Recreational and Competitive Surf Lifesaving Injuries Associated With Inflatable Rescue Boats Derived From an Online Survey of Members: Technical Report #3 to Surf Life Saving New Zealand (SLSNZ)
Background: Due to their speed and manoeuvrability in often adverse sea conditions, inflatable rescue boats (IRB) were thought to cause injury to the crew members by Surf Life Saving New Zealand (SLSNZ).
Purpose: To use a questionnaire to quantify risk factors, aetiologies, and mechanisms of IRB‐related injury associated with surf lifesaving activities in order to prescribe injury prevention strategies. Methods: An on‐line survey for SLSNZ members who completed a self‐reported retrospective questionnaire. The “Sequence of Injury Prevention” approach proposed by van Mechelen, Hlobil  was applied to the questionnaire findings. Results: Of 259 questionnaire respondents, 196 were included in the analysis (124 males: 39.1 ±17.1 years; 70 females: 24.9 ±11.9 years). Younger females experienced significantly more patrol injuries than older males. The most frequently injured body sites were the lower back (15.3% of respondents) and ankle (19.4% of respondents). Sprains and strains were the most reported injury types. Aetiology of injury was established as landing in the IRB for 14.8% of respondents. Chronic injury symptoms were reported by 15.6% of respondents.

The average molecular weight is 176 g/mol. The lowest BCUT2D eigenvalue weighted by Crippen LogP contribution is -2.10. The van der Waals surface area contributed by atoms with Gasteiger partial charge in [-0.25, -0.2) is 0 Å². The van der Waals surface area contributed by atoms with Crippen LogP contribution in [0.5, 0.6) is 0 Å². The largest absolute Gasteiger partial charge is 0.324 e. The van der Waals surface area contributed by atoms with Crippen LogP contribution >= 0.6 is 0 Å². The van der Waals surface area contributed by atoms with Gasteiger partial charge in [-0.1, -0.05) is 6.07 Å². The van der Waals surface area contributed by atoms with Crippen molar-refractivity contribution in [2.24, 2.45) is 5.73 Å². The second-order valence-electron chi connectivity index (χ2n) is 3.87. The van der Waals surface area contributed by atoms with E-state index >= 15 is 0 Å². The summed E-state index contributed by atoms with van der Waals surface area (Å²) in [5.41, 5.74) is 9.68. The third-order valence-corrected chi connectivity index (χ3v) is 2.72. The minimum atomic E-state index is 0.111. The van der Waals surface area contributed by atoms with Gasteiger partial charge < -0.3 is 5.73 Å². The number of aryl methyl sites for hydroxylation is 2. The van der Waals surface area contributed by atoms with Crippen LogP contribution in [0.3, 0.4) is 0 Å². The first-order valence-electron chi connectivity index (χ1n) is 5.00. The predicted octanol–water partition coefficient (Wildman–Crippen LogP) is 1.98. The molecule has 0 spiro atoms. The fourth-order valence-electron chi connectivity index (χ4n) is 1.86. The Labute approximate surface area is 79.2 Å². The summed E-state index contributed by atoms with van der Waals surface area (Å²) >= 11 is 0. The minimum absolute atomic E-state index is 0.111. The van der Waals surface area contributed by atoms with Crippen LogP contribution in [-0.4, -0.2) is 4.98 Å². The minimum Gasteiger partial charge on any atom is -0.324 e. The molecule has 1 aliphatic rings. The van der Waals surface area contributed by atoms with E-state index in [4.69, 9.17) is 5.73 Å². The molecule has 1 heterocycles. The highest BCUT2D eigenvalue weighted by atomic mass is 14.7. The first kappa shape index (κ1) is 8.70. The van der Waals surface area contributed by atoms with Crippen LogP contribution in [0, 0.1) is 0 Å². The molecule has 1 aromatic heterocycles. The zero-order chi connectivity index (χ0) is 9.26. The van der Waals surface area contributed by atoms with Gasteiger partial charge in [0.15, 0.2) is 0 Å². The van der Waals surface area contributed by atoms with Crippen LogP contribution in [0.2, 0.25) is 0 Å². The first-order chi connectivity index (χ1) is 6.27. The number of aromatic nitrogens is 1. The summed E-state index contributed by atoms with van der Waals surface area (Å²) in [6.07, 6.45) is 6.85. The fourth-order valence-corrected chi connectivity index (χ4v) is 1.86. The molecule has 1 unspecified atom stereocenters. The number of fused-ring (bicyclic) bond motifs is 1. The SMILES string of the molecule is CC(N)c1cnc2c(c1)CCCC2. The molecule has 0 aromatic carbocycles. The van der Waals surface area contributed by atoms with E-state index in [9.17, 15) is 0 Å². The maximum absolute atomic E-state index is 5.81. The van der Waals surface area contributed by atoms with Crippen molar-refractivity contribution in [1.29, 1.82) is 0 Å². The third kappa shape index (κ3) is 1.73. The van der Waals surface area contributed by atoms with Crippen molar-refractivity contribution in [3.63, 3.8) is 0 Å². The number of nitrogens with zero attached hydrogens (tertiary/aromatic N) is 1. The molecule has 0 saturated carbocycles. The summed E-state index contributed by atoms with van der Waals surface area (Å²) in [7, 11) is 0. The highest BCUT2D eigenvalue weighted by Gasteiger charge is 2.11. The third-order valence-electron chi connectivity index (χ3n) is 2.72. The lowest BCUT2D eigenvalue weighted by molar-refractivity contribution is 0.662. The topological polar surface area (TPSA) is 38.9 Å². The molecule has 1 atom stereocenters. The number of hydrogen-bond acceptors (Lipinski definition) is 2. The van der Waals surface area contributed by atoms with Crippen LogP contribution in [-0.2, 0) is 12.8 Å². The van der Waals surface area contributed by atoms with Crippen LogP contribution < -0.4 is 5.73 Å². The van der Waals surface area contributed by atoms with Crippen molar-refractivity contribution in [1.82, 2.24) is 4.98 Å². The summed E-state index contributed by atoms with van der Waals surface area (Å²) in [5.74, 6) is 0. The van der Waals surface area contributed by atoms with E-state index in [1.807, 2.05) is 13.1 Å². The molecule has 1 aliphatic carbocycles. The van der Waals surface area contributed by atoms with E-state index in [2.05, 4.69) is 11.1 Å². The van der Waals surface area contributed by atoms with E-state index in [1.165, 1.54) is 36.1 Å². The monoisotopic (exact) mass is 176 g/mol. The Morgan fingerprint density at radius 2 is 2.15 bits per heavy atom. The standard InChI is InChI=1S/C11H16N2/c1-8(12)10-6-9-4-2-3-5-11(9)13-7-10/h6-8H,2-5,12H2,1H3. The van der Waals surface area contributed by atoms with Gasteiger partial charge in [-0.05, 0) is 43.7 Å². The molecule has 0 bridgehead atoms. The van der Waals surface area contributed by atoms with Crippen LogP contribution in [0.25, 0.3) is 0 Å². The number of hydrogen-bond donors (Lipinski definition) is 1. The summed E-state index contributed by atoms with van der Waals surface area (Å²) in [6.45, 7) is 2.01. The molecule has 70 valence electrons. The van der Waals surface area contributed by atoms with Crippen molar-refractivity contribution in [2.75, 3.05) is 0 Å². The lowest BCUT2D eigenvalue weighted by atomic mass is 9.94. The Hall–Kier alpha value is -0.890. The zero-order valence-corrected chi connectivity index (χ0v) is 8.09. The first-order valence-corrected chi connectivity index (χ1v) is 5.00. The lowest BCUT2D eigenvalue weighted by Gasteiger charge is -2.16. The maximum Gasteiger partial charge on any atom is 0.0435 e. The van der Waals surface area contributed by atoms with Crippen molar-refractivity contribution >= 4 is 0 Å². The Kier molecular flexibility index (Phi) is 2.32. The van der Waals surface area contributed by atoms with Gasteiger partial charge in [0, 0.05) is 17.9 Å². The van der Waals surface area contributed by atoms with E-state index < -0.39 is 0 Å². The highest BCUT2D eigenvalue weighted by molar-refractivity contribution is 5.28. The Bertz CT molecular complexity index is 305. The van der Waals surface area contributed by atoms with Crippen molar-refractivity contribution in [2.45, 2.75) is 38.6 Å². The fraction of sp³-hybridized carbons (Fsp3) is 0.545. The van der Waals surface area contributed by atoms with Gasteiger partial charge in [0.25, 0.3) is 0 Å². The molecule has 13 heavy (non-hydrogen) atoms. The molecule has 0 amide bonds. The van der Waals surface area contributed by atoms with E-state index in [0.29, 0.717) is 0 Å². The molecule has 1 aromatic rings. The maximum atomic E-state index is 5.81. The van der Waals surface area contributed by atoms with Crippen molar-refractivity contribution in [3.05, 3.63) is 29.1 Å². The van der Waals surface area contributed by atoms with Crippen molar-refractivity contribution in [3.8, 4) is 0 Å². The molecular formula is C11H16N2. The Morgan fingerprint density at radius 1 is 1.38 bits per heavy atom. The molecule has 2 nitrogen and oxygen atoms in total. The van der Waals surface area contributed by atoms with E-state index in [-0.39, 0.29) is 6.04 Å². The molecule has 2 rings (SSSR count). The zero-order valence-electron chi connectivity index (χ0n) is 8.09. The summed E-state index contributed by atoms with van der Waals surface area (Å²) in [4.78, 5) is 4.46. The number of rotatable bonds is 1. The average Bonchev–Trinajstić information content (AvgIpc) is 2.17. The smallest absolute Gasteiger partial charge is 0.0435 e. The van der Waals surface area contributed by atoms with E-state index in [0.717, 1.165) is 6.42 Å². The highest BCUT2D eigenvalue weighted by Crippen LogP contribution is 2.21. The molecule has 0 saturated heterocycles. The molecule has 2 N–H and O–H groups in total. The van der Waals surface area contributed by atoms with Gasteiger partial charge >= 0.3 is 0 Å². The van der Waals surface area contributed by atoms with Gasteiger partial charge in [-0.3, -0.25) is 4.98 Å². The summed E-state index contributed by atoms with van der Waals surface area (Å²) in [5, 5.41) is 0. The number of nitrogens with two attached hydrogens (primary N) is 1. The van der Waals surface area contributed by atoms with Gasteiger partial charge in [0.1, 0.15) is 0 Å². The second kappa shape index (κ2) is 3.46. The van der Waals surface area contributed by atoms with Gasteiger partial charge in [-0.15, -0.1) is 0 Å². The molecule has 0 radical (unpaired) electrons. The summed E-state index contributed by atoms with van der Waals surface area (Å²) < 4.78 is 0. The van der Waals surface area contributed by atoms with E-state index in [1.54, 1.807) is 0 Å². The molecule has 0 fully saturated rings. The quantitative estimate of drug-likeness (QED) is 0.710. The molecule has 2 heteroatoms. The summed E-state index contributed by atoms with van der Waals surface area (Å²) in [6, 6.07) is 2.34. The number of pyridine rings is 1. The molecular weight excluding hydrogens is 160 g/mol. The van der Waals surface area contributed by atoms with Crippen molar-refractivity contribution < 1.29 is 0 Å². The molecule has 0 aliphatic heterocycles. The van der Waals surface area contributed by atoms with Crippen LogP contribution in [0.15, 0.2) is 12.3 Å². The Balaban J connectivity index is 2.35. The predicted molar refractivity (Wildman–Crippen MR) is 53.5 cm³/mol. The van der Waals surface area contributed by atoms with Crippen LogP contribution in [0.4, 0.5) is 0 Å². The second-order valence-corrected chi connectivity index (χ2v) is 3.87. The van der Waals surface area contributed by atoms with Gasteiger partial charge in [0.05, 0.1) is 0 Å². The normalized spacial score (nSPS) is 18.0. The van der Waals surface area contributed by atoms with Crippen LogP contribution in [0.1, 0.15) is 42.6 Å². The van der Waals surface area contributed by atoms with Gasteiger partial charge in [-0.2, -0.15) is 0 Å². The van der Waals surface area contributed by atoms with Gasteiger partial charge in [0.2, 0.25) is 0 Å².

Discussion: Utilisation of IRBs during surf lifesaving has a risk of injury to the lower extremities and back, particularly in younger females. Results are most likely an underestimate due to low respondent rates. Future research should consider lower extremity and back strength intervention strategies to help prevent IRB‐related acute and chronic injuries. Conclusion: Sprains and strains were the most common types of injuries for the lower extremity and back. Landing activities were most frequently reported as causing IRB‐related injuries. Chronic injuries were reported which may impact long‐term outcomes from surf lifesaving participation.